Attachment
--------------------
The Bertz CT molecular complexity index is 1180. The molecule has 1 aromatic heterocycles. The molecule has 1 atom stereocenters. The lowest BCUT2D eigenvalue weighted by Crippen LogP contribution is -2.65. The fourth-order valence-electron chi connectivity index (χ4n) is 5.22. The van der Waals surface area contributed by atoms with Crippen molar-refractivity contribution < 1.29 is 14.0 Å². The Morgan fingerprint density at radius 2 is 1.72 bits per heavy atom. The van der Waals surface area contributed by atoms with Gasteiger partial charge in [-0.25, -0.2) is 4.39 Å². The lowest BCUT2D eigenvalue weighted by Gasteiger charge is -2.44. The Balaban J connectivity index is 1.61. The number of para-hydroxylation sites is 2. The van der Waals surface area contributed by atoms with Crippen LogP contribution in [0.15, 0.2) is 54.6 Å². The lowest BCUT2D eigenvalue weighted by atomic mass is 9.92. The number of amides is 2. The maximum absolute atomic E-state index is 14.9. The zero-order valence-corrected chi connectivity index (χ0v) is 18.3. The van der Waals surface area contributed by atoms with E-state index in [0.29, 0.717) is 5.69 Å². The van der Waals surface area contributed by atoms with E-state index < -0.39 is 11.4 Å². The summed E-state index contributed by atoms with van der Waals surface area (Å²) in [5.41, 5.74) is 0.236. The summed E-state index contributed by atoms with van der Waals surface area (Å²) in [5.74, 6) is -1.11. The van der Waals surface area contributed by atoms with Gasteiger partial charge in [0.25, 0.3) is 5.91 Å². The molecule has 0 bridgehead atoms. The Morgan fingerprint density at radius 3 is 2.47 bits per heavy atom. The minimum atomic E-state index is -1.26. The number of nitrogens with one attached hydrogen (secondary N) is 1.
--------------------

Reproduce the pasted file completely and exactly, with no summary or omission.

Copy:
The Bertz CT molecular complexity index is 1180. The molecule has 1 aromatic heterocycles. The molecule has 1 atom stereocenters. The lowest BCUT2D eigenvalue weighted by Crippen LogP contribution is -2.65. The fourth-order valence-electron chi connectivity index (χ4n) is 5.22. The van der Waals surface area contributed by atoms with Crippen molar-refractivity contribution < 1.29 is 14.0 Å². The Morgan fingerprint density at radius 2 is 1.72 bits per heavy atom. The van der Waals surface area contributed by atoms with Gasteiger partial charge in [-0.25, -0.2) is 4.39 Å². The lowest BCUT2D eigenvalue weighted by Gasteiger charge is -2.44. The Balaban J connectivity index is 1.61. The number of para-hydroxylation sites is 2. The van der Waals surface area contributed by atoms with Crippen LogP contribution in [0.15, 0.2) is 54.6 Å². The lowest BCUT2D eigenvalue weighted by atomic mass is 9.92. The number of amides is 2. The maximum absolute atomic E-state index is 14.9. The zero-order valence-corrected chi connectivity index (χ0v) is 18.3. The van der Waals surface area contributed by atoms with E-state index in [0.29, 0.717) is 5.69 Å². The van der Waals surface area contributed by atoms with E-state index < -0.39 is 11.4 Å². The summed E-state index contributed by atoms with van der Waals surface area (Å²) in [5.41, 5.74) is 0.236. The summed E-state index contributed by atoms with van der Waals surface area (Å²) in [5.74, 6) is -1.11. The van der Waals surface area contributed by atoms with Gasteiger partial charge in [0.25, 0.3) is 5.91 Å². The molecule has 0 bridgehead atoms. The Morgan fingerprint density at radius 3 is 2.47 bits per heavy atom. The minimum atomic E-state index is -1.26. The number of nitrogens with one attached hydrogen (secondary N) is 1.